• cluster name
  • cluster server
  • CA Cert Data
  • Namespace
  • Token

We recommend using the following script to obtain this information:


This bash script requires including the property assignment for the service account you created earlier. Here we've used divvycloud-service-account. If you don't include the correct service account information, the script will fail.

#!/usr/bin/env bash

# Copyright 2017, Z Lab Corporation. All rights reserved.
# Copyright 2017, Kubernetes scripts contributors
# For the full copyright and license information, please view the LICENSE
# file that was distributed with this source code.

set -e

if [[ $# == 0 ]]; then
  echo "Usage: $0 SERVICEACCOUNT [kubectl options]" >&2
  echo "" >&2
  echo "This script creates a kubeconfig to access the apiserver with the specified serviceaccount and outputs it to stdout." >&2

  exit 1

function _kubectl() {
  kubectl [email protected] $kubectl_options


if ! secret="$(_kubectl get serviceaccount "$serviceaccount" -o 'jsonpath={.secrets[0].name}' 2>/dev/null)"; then
  echo "serviceaccounts \"$serviceaccount\" not found." >&2
  exit 2

if [[ -z "$secret" ]]; then
  echo "serviceaccounts \"$serviceaccount\" doesn't have a serviceaccount token." >&2
  exit 2

# context
context="$(_kubectl config current-context)"
# cluster
cluster="$(_kubectl config view -o "jsonpath={.contexts[?(@.name==\"$context\")].context.cluster}")"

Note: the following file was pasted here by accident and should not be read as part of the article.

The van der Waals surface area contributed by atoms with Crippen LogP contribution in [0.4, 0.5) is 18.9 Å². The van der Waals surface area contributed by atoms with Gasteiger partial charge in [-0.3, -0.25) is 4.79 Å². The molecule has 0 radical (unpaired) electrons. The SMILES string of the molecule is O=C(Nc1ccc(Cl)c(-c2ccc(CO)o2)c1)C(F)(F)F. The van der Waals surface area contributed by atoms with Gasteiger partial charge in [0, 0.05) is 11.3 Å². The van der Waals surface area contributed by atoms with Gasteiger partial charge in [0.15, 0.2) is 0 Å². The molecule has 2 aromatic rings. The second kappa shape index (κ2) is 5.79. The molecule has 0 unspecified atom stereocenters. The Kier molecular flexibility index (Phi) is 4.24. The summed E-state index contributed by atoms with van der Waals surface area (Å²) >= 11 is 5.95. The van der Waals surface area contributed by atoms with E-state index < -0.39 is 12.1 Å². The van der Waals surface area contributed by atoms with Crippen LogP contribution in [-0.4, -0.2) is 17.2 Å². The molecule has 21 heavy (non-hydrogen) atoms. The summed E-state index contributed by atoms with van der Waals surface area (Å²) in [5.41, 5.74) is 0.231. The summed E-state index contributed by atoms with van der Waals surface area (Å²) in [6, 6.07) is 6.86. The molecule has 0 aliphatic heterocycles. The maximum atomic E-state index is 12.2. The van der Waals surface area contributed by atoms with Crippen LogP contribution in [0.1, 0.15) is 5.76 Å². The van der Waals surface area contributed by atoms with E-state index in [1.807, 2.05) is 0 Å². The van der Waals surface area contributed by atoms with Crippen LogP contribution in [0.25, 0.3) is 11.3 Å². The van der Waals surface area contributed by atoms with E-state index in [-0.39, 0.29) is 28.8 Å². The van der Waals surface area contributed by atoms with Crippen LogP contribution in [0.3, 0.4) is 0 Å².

server="$(_kubectl config view -o "jsonpath={.clusters[?(@.name==\"$cluster\")].cluster.server}")"
# token
ca_crt_data="$(_kubectl get secret "$secret" -o "jsonpath={.data.ca\.crt}" | openssl enc -d -base64 -A)"
namespace="$(_kubectl get secret "$secret" -o "jsonpath={.data.namespace}" | openssl enc -d -base64 -A)"
token="$(_kubectl get secret "$secret" -o "jsonpath={.data.token}" | openssl enc -d -base64 -A)"

export KUBECONFIG="$(mktemp)"
kubectl config set-credentials "$serviceaccount" --token="$token" >/dev/null
ca_crt="$(mktemp)"; echo "$ca_crt_data" > $ca_crt
kubectl config set-cluster "$cluster" --server="$server" --certificate-authority="$ca_crt" --embed-certs >/dev/null
kubectl config set-context "$context" --cluster="$cluster" --namespace="$namespace" --user="$serviceaccount" >/dev/null
kubectl config use-context "$context" >/dev/null

# vim: ft=sh :

Download the script above and run it using the following command:

sh create-kube-config-sa.sh divvycloud-service-account

This command will print a Kubernetes config file to STDOUT. This file can be used to add a Kubernetes cloud account to DivvyCloud.

Add the Configuration to DivvyCloud

1. Visit the Clouds section of DivvyCloud, select “Add Cloud”. Select 'Kubernetes' as the cloud type to add.

2. Give your Kubernetes cloud a name under “Nickname” and paste the script output STDOUT into the “Kubernetes Config” space of the dialog.

3. Select “Add Cloud” to complete.

Success! After adding your Kubernetes account you can confirm installation under the Clouds section, or under Resources, you can browse to Containers to see your Kubernetes data. (Note: Data will take some time to appear after harvesting is initiated.)

Updated 11 days ago

Managed Kubernetes